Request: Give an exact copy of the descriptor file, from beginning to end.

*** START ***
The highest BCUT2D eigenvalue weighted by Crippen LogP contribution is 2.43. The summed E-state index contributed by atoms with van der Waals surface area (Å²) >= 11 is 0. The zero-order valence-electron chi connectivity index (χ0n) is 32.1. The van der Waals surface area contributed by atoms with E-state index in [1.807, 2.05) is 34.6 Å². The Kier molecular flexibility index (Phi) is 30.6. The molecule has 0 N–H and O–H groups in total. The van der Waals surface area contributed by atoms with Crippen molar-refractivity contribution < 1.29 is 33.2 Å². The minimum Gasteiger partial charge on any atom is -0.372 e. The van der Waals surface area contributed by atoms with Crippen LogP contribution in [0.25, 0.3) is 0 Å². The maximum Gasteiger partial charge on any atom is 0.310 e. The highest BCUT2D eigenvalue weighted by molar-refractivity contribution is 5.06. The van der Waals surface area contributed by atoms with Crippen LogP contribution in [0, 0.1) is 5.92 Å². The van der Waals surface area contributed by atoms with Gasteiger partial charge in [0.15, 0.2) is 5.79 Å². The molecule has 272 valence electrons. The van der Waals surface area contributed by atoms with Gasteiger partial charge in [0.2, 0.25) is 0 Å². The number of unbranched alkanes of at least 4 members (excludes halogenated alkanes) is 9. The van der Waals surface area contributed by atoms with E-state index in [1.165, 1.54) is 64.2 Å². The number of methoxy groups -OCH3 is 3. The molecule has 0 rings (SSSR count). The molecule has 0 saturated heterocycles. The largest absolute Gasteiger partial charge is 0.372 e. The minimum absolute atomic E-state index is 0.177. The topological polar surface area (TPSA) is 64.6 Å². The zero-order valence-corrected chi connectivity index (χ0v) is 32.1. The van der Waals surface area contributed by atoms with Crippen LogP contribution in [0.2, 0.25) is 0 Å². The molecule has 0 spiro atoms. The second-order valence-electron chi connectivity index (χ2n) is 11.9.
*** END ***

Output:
The highest BCUT2D eigenvalue weighted by Crippen LogP contribution is 2.43. The summed E-state index contributed by atoms with van der Waals surface area (Å²) >= 11 is 0. The zero-order valence-electron chi connectivity index (χ0n) is 32.1. The van der Waals surface area contributed by atoms with E-state index in [1.807, 2.05) is 34.6 Å². The Kier molecular flexibility index (Phi) is 30.6. The molecule has 0 N–H and O–H groups in total. The van der Waals surface area contributed by atoms with Crippen molar-refractivity contribution < 1.29 is 33.2 Å². The minimum Gasteiger partial charge on any atom is -0.372 e. The van der Waals surface area contributed by atoms with Crippen LogP contribution in [0.25, 0.3) is 0 Å². The maximum Gasteiger partial charge on any atom is 0.310 e. The highest BCUT2D eigenvalue weighted by molar-refractivity contribution is 5.06. The van der Waals surface area contributed by atoms with Crippen LogP contribution in [0, 0.1) is 5.92 Å². The van der Waals surface area contributed by atoms with Gasteiger partial charge in [0.15, 0.2) is 5.79 Å². The molecule has 272 valence electrons. The van der Waals surface area contributed by atoms with Gasteiger partial charge in [0.2, 0.25) is 0 Å². The number of unbranched alkanes of at least 4 members (excludes halogenated alkanes) is 9. The van der Waals surface area contributed by atoms with E-state index in [1.165, 1.54) is 64.2 Å². The number of methoxy groups -OCH3 is 3. The molecule has 0 rings (SSSR count). The molecule has 0 saturated heterocycles. The largest absolute Gasteiger partial charge is 0.372 e. The minimum absolute atomic E-state index is 0.177. The topological polar surface area (TPSA) is 64.6 Å². The zero-order valence-corrected chi connectivity index (χ0v) is 32.1. The van der Waals surface area contributed by atoms with Crippen LogP contribution in [0.2, 0.25) is 0 Å². The molecule has 0 spiro atoms. The second-order valence-electron chi connectivity index (χ2n) is 11.9.